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I have been studying a course in algebraic topology that follows Hatcher's textbook on the subject. I have some queries as to how certain things are defined.

The first part of the text defines the cochain groups $S_n (X)$ to be the free abelian groups generated by singular n simplices on $X$. Then the cochain groups are $S^n (X;G):=Hom(S_n (X),G)$.

Then in chapter 3.2 we consider cohomology with coefficients in a commutative ring $R$. So now we appear to have $S^n (X;R):=Hom(S_n (X),R)$.

In order that this is well defined I think we must treat $R$ as a group when considering these homomorphisms. So we would have to view $R$ as a group under it's addition or multiplication and since we don't necessarily have $1 \in R$ we must choose the addition for this. None of this is discussed in Hatcher and is glossed over in every text I can find.

Things then get more complicated when discussing the cap product. At this stage it is shown in Hatcher (page 249 "connection with cup product") that for $\psi \in S^l(X;R), \phi \in S^k(X;R)$ and $\alpha \in S_{k+l}(X;R)$: \begin{equation} \psi (\alpha \cap \phi) = (\phi \cup \psi) (\alpha) \end{equation} But the proof of this requires that $\psi (r \sigma) = r \psi(\sigma)$ i.e. $\psi$ is an $R$-homomorphism. This suggests that the definitions we are working with are in fact: $S_n (X) = S_n (X;R)$ (coefficients in $R$) and $S^n (X;R):=Hom_R(S_n (X;R),R)$.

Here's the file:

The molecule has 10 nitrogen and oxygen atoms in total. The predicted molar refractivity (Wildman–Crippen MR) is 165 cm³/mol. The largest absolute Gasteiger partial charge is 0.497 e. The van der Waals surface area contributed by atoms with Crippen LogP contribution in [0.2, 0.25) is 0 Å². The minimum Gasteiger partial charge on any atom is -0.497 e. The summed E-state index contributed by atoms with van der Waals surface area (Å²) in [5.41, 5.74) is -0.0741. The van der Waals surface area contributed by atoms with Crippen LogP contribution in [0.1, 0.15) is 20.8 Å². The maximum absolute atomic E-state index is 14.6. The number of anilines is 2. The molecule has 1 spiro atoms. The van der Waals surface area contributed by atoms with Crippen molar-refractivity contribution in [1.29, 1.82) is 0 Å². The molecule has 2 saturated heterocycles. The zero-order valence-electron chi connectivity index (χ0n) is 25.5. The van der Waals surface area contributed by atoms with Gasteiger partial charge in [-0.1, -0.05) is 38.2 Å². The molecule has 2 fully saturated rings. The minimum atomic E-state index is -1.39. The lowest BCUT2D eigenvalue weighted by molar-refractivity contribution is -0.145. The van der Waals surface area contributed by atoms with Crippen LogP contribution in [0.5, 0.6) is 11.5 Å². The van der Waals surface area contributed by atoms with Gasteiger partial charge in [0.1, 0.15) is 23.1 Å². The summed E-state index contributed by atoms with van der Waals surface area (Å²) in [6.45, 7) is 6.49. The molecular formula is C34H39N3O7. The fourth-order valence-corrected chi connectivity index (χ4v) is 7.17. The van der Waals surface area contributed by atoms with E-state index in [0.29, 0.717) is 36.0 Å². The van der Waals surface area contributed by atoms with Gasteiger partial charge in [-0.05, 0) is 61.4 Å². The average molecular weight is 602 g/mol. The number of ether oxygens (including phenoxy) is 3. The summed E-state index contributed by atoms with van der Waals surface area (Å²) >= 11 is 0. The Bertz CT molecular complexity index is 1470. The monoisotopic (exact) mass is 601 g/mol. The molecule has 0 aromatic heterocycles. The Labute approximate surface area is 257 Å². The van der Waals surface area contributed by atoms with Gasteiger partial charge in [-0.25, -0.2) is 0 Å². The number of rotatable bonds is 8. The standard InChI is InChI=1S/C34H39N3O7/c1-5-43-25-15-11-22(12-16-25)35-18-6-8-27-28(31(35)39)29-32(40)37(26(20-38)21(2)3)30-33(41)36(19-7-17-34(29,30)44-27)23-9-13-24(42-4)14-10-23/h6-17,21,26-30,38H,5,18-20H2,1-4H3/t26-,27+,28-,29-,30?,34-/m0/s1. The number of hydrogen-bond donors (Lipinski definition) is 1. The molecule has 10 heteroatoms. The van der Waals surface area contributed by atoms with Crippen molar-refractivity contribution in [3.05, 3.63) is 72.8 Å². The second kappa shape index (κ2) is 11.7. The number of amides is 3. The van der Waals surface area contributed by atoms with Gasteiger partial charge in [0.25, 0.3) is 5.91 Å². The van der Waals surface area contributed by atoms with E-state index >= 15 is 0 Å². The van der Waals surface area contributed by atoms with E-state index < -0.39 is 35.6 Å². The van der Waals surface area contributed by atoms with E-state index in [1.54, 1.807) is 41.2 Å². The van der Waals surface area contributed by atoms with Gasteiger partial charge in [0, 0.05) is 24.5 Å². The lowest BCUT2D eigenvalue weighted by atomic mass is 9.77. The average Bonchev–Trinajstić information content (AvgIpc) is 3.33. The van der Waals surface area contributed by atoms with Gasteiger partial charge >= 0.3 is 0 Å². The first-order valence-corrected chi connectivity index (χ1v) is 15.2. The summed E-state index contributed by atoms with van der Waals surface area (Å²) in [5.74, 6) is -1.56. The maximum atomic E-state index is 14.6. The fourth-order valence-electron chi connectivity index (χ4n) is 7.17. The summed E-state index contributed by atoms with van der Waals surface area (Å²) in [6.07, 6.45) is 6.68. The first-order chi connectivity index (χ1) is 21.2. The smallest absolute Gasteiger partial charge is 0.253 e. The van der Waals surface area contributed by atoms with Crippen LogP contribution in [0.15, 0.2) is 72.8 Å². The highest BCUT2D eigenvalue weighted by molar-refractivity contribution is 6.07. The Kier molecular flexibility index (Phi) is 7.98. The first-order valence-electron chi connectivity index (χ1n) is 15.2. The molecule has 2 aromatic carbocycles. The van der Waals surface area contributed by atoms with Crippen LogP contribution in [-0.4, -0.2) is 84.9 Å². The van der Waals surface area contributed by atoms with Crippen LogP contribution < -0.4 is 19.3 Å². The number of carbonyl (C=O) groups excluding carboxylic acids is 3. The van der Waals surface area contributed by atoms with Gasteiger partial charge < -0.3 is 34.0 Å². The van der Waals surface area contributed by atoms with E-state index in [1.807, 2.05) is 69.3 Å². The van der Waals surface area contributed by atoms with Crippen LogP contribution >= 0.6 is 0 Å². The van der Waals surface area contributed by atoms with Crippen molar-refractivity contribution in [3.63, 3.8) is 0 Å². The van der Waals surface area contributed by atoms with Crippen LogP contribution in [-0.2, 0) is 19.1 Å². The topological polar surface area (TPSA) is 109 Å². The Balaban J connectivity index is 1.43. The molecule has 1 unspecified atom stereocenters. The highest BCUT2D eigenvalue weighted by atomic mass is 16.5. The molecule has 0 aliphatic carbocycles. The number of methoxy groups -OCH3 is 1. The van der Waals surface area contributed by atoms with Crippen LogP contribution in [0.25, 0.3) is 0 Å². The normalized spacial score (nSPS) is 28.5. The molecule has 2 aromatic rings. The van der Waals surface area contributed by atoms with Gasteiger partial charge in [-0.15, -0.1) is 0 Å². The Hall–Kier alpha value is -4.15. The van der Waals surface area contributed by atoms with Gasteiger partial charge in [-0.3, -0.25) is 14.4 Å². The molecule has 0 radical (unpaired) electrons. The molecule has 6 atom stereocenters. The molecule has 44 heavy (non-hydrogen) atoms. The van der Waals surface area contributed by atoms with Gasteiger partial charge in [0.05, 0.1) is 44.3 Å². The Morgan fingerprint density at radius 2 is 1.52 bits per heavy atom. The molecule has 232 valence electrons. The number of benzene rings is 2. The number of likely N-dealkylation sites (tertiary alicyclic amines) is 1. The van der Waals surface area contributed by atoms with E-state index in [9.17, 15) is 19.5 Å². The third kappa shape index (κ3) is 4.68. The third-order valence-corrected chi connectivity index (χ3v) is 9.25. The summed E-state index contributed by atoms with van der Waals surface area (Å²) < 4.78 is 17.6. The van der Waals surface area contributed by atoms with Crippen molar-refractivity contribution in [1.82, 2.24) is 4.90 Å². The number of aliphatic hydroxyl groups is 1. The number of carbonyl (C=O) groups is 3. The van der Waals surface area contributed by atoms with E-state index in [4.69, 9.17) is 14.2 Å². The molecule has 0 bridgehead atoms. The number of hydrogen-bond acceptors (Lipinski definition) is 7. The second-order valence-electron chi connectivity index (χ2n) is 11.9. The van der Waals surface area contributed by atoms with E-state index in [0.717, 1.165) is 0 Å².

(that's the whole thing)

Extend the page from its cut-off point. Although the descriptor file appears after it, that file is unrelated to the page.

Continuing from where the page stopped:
So we come to my questions:

  1. How are the chain groups really meant to be defined when we have coefficients in a ring $R$?
  2. If we do have several definitions floating about how do we know which one is being used.
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But what is the problem? ${\rm Hom}_R$ simply means $R$-homomorhisms, and $R$ is certainly a module over itself. –  M.B. Mar 6 '14 at 21:24
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Since $S_n(X;R)\cong S_n(X)\otimes R$, one gets $Hom_R(S_n(X;R),R)\cong Hom(S_n(X),R)$ canonically. –  archipelago Mar 6 '14 at 23:33
    
Thank you for your replies. My problem was that this definition was never given in the text and so it was not clear that the co-chains were in fact R-homomorphisms. I see now that the isomorphism given by @archipelago means that the two definitions I was thinking of are in fact the same. However I still think that this should have been discussed in the text. –  Edward Hart Mar 7 '14 at 8:59

1 Answer 1

  1. Take the underlying additive group of $R$. The multiplicative structure only enters when discussing the cup product.

  2. The two definitions you've given are equivalent.

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